They whinged, yet did not pay. They wanted things their way, not when people were free. And the specials were less likely to find out about recruitment. So no respect these days for the police as a body. If they can’t handle specials can they handle anything?

  34. @ Rob
    Maybe some children/grandchildren/great-grandchildren of the million or so Indians who fought in the Imperial Army in the two world wars might be attending the Remembrance Day services? Preferably including some Muslims who can quote the Qu’ran at the “demonstrators”.

  35. “For decades the police have handled all road closures and stewarding wrt Remembrance Sunday. This year, they have suddenly announced they’re not doing it any more. Not only that, they haven’t given the local councils enough time to step in – the councils have a lengthy consultation/risk assessment process by law in order to close roads and the notice was given too late to get it done.”

    I though part of the point of having Police Commissioners was to stop this sort of stunt being pulled.

    The Home Secretary needs to call in the all the Police Commissioners and Chief Constables where this has happened for a discussion without coffee where she explains in words of short syllables that they are there to serve us, the people, and there needs to be blood on the carpet when they leave.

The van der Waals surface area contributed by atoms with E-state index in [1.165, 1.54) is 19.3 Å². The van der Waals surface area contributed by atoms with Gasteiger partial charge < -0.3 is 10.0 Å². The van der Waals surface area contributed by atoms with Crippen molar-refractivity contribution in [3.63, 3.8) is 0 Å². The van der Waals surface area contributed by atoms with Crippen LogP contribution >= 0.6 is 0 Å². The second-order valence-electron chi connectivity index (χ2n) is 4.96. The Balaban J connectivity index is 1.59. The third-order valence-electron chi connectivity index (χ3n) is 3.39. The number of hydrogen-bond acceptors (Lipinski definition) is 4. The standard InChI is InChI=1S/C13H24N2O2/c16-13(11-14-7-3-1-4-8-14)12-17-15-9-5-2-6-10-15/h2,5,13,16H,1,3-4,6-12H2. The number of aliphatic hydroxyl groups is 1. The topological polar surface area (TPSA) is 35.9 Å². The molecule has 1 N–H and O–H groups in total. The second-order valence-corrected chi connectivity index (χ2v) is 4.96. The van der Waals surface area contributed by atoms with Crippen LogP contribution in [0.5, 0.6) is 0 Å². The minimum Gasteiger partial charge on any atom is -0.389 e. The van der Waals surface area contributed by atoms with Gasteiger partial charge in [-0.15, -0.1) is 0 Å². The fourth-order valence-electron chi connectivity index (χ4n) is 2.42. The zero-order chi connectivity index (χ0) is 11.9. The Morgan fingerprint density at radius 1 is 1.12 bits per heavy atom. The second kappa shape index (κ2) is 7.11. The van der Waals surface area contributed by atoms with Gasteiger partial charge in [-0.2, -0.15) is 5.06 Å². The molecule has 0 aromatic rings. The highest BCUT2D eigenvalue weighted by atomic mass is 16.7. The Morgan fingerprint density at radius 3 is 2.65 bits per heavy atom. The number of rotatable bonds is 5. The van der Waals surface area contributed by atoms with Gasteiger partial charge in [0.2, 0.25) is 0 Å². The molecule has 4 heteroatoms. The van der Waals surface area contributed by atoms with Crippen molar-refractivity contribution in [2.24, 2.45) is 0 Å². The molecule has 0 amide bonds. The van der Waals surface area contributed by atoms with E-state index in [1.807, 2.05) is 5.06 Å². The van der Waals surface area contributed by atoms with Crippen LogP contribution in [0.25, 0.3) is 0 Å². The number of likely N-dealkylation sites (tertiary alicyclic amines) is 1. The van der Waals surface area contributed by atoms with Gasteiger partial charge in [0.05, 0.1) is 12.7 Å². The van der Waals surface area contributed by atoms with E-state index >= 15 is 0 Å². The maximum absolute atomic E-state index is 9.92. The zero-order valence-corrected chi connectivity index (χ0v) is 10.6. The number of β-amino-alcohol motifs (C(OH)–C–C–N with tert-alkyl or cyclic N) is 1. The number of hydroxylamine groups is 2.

And good on CU’s organisation for pushing back.

  36. ‘I have rarely seen a policeman making much noise about the pointlessness of the War on Drugs.’

    Maybe they don’t think it’s pointless? Could be they’re wrong, but this would explain why you don’t hear them say it. But actually, if you get to know them, lots of them will say this in private. They tend not to say it in public much, that’s true, but it’s a disciplined service – it’s not the same thing at all as working in most businesses – and they kind of have to do what they’re told. I appreciate that this is an ‘out’ for them but it’s also true.

    With all of this it’s important to distinguish between street level bobbies, and the bosses. The Home Secretary tells the chief constable to crack down on coke, the chief tells the super, the super tells the inspector, the inspector tells the sergeant, the sergeant tells the PC and the PC does as he’s told, or finds another job. There are probably things in all of our places of work of which we disapprove, but we don’t always just quit in protest.

    Yes, a PC has discretion – but not if the law is being broken blatantly. Yes, the police don’t turn up to everything and they prioritise stuff, but they haven’t got anywhere near the numbers to turn up to everything so they have to prioritise stuff (and see above it’s often the Home Sec who sets the drugs priorities, and it’s never the street level bobby).

    ‘Or shutting down rub-a-tug shops.’

    Brothels rarely get shut down and when they do it’s usually because the people living in the street have spent a year badgering the police to do something about it.

    ‘Or the Gatso, something that lost their trust with the middle classes.’